The publication of a book also allowed my poetry to move forward in certain ways as well. It was no longer necessary for me to care for the older poems as much, to honor and protect them. In a certain sense, theyíre now ďsafeĒ and Iíve been able to turn my energies towards other things. Having a book also means that the world takes you more seriously as a poet. Thatís a good thing, but it brings with it a certain responsibility and some amount of pressure.
MT: Dynamite on a China Plate is a collection of free verse poems, including some prose poems. But more recently, you published a chapbook of ghazals, Live From the
Nightclub of a Thousand Failures, in Black Warrior Review, and have also done a lot of work with renga and haiku, as well as villanelles and sonnets. Tell me about your interest in these forms. How did you come to the ghazal and renga traditions, in particular, and what draws you to working with them?
JL: I came across these forms in the work of other writers; specifically, I read the ghazals of Robert Bly and Jim Harrison and was inspired by them. I discovered renga through Earl Minerís excellent book, Japanese Linked Poetry.
The ghazal interested me because of its fragmentary, mosaic-like nature. It offered me a new way of jumping from one subject to the next. I also enjoyed the challenge of seeing how much I could stuff into a single stanza. The rise and fall of the Roman empire? A Bach fugue? Also, it gives the author the freedom to make a statement and then immediately abandon it, with no pressure to develop it further. This freed me up in a good way.
Renga interests me because of the way it embodies transience and loss. Itís a more somber form than the ghazal. It is less jagged, less explosive; it feels more autumnal to me on the whole. And in some ways, it moves in the opposite direction from a ghazal; one moves towards fragmentation, the other begins in fragmentation and moves towards wholeness. I was inspired by what I saw in Minerís translations of the poet Sogi, and by the haikai (basically ďrengaĒ by another name) of Basho and his circle.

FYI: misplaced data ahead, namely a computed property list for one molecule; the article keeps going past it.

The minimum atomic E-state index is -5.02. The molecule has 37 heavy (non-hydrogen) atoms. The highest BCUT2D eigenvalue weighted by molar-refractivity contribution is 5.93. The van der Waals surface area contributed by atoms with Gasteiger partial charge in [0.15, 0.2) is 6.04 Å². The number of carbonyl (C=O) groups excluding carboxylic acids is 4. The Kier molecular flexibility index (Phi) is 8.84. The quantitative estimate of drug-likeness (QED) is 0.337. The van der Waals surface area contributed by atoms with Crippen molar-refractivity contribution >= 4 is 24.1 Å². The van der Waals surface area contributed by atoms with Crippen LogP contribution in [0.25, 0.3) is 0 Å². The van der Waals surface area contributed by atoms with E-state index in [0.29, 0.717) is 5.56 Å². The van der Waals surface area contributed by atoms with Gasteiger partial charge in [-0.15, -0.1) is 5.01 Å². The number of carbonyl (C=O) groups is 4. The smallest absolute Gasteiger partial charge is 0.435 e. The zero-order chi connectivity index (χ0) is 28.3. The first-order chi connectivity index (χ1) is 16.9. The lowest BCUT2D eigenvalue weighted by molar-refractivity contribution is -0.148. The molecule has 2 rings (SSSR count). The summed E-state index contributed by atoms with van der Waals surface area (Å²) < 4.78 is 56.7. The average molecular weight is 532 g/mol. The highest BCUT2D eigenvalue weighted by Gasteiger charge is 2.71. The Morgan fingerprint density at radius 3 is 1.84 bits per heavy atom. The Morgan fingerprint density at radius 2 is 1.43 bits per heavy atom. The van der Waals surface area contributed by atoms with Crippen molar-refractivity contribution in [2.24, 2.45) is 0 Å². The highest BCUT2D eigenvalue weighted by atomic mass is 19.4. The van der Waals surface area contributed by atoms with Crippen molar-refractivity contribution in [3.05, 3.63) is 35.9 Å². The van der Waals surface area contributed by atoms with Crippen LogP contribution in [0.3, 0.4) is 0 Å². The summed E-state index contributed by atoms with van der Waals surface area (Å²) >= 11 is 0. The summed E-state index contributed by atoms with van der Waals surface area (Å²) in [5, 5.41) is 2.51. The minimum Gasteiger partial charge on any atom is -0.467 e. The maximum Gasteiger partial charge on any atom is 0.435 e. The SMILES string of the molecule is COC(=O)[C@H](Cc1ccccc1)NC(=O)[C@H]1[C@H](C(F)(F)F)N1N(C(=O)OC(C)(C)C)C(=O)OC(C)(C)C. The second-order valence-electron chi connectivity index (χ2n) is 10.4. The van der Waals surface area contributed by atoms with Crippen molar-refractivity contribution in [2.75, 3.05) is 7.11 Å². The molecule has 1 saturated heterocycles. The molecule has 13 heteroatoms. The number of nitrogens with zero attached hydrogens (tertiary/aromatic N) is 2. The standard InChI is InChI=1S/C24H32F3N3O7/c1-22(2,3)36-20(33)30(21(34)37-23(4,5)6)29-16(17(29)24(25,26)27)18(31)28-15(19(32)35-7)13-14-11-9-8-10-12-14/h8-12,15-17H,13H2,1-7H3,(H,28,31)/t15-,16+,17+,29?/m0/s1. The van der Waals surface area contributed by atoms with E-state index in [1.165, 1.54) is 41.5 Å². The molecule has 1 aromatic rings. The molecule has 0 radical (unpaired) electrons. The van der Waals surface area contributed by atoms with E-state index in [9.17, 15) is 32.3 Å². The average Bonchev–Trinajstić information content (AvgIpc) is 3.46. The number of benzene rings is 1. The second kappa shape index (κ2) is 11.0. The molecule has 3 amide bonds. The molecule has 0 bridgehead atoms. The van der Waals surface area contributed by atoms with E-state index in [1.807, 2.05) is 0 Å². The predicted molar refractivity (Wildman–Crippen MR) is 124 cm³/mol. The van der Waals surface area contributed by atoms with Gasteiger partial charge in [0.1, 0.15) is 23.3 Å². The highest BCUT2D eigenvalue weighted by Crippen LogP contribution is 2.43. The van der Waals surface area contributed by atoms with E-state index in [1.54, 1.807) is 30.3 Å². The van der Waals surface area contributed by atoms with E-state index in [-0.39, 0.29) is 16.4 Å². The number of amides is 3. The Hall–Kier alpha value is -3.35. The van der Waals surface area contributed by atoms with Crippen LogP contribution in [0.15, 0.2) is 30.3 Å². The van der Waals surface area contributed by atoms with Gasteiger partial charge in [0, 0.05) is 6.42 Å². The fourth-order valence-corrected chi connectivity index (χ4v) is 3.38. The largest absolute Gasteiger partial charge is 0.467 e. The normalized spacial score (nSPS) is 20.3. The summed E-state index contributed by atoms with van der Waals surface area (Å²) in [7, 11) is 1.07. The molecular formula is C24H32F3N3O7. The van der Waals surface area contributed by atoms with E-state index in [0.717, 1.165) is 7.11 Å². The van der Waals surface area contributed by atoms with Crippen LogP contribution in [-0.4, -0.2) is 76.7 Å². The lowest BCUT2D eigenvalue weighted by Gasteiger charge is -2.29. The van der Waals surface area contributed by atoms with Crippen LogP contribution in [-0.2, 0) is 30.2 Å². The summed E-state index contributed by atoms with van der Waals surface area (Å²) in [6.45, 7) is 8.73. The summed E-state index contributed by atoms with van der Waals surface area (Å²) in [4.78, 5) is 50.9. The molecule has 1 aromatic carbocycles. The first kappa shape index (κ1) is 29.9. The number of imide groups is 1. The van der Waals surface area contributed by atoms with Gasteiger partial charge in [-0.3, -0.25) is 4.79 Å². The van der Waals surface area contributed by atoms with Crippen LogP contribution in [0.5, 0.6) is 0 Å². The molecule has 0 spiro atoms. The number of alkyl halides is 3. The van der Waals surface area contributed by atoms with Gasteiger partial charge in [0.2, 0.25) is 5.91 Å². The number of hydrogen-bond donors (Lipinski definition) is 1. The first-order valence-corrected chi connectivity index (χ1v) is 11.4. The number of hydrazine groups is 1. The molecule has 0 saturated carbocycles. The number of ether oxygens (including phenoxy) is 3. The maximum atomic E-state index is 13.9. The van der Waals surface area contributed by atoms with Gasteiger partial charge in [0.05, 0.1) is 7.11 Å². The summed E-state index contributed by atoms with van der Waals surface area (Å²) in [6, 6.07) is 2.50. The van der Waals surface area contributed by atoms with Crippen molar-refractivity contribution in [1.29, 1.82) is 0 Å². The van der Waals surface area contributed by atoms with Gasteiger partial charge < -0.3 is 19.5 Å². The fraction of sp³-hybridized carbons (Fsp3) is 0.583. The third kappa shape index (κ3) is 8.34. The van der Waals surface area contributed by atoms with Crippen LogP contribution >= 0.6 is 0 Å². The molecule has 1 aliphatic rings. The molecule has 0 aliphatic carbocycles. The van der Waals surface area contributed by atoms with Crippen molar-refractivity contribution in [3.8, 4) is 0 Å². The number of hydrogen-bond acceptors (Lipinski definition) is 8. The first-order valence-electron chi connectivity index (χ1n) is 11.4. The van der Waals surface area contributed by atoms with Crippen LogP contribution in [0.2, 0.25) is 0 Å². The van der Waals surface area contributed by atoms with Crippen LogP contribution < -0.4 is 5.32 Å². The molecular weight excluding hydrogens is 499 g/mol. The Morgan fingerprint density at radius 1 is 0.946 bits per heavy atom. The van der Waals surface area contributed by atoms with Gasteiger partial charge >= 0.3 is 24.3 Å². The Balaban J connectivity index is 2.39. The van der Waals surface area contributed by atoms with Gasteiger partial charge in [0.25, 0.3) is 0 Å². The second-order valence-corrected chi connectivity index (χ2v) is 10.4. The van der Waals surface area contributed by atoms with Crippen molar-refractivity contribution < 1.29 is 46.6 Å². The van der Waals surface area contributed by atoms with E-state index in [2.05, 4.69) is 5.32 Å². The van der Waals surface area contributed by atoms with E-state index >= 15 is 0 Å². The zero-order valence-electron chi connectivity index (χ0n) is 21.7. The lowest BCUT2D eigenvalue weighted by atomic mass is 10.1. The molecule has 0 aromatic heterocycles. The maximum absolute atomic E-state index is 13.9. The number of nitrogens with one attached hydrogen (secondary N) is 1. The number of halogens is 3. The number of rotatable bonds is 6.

MT: I know you have a second book manuscript out there now. Has your approach to finding a publisher been different for your second book?
JL: My approach hasnít been very different; know something about the publisher youíre sending to, and then just dive into the river.
MT: What advice would you give a poet looking to publish his or her first book?
JL: Well, first off, donít think about it too much. I find that concerning yourself too much with ďwhereís this thing going to end up?Ē can warp your writing-practice out of shape. But once it has blossomed into its fullness, so to speak, I would say that the best strategy is to get to know the various publishing houses that are out there. Once you have a good idea of what they like to publish, you can send your manuscript to a place where it will really find a home. Weíre talking about real relationships here Ė seeds in the ground, not just fly-by-night books tossed out the door.
MT: Letís back up for a minute. I want to ask you that age-old interview question Ė and something I realized I donít know about you, though weíve been friends for years now: how did you get started writing poems?
JL: Iíve been drawn to the life of the imagination from a young age. Iíve always written poems and stories. But music really caught me in high school, and I then learned to play guitar and followed that path very seriously. Songwriting was my training ground for poetry writing, in many ways. Gradually the poetry in my life became more of the center of things than the music. And here I am now, somewhere (driving? hitch-hiking? crawling?)†on this long poetry trail that vanishes into dusk and dawn at either end.
MT: A feature on Paul Muldoon in Poets & Writers noted that heís the lyricist and plays guitar in a rock band called Racket. I know that you have also been the lead guitarist, singer and songwriter for two bands, The Diving Bells and Joy Buzzer. How do songwriting and poem-writing intersect or diverge for you? Do you ever start writing something as a song that winds up as a poem? Or vice-versa?